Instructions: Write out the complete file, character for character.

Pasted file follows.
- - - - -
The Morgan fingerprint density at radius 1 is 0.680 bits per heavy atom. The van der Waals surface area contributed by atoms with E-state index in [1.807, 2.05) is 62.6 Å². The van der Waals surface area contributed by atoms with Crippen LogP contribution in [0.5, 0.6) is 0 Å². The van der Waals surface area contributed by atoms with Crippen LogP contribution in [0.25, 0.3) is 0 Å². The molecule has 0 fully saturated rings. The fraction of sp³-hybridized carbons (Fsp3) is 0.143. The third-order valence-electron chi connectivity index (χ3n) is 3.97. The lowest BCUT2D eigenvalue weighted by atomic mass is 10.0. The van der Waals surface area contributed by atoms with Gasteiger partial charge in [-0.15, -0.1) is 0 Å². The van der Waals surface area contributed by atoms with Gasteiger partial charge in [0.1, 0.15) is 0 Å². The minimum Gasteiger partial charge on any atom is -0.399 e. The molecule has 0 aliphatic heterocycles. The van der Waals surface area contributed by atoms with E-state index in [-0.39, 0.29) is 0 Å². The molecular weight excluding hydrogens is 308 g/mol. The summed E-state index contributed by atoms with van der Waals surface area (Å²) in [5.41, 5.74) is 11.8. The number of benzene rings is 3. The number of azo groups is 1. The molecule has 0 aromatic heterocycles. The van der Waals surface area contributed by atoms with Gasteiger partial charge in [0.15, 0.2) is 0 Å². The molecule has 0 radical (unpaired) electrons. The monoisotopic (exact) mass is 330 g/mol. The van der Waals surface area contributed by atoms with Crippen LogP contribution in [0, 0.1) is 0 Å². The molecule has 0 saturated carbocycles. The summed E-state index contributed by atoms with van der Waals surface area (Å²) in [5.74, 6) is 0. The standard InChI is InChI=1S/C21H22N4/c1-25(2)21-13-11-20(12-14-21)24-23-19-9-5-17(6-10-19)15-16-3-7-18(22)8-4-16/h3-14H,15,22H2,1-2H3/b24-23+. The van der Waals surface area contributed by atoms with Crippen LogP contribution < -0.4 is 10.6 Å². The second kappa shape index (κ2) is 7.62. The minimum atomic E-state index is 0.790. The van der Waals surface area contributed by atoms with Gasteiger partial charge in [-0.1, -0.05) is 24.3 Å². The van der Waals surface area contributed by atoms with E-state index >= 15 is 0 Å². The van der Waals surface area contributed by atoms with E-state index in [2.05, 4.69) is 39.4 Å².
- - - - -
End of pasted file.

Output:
The Morgan fingerprint density at radius 1 is 0.680 bits per heavy atom. The van der Waals surface area contributed by atoms with E-state index in [1.807, 2.05) is 62.6 Å². The van der Waals surface area contributed by atoms with Crippen LogP contribution in [0.5, 0.6) is 0 Å². The van der Waals surface area contributed by atoms with Crippen LogP contribution in [0.25, 0.3) is 0 Å². The molecule has 0 fully saturated rings. The fraction of sp³-hybridized carbons (Fsp3) is 0.143. The third-order valence-electron chi connectivity index (χ3n) is 3.97. The lowest BCUT2D eigenvalue weighted by atomic mass is 10.0. The van der Waals surface area contributed by atoms with Gasteiger partial charge in [-0.15, -0.1) is 0 Å². The van der Waals surface area contributed by atoms with Gasteiger partial charge in [0.1, 0.15) is 0 Å². The minimum Gasteiger partial charge on any atom is -0.399 e. The molecule has 0 aliphatic heterocycles. The van der Waals surface area contributed by atoms with E-state index in [-0.39, 0.29) is 0 Å². The molecular weight excluding hydrogens is 308 g/mol. The summed E-state index contributed by atoms with van der Waals surface area (Å²) in [5.41, 5.74) is 11.8. The number of benzene rings is 3. The number of azo groups is 1. The molecule has 0 aromatic heterocycles. The van der Waals surface area contributed by atoms with Gasteiger partial charge in [0.15, 0.2) is 0 Å². The molecule has 0 radical (unpaired) electrons. The monoisotopic (exact) mass is 330 g/mol. The van der Waals surface area contributed by atoms with Crippen LogP contribution in [0, 0.1) is 0 Å². The molecule has 0 saturated carbocycles. The summed E-state index contributed by atoms with van der Waals surface area (Å²) in [5.74, 6) is 0. The standard InChI is InChI=1S/C21H22N4/c1-25(2)21-13-11-20(12-14-21)24-23-19-9-5-17(6-10-19)15-16-3-7-18(22)8-4-16/h3-14H,15,22H2,1-2H3/b24-23+. The van der Waals surface area contributed by atoms with Crippen LogP contribution < -0.4 is 10.6 Å². The second kappa shape index (κ2) is 7.62. The minimum atomic E-state index is 0.790. The van der Waals surface area contributed by atoms with Gasteiger partial charge in [-0.1, -0.05) is 24.3 Å². The van der Waals surface area contributed by atoms with E-state index >= 15 is 0 Å². The van der Waals surface area contributed by atoms with E-state index in [2.05, 4.69) is 39.4 Å².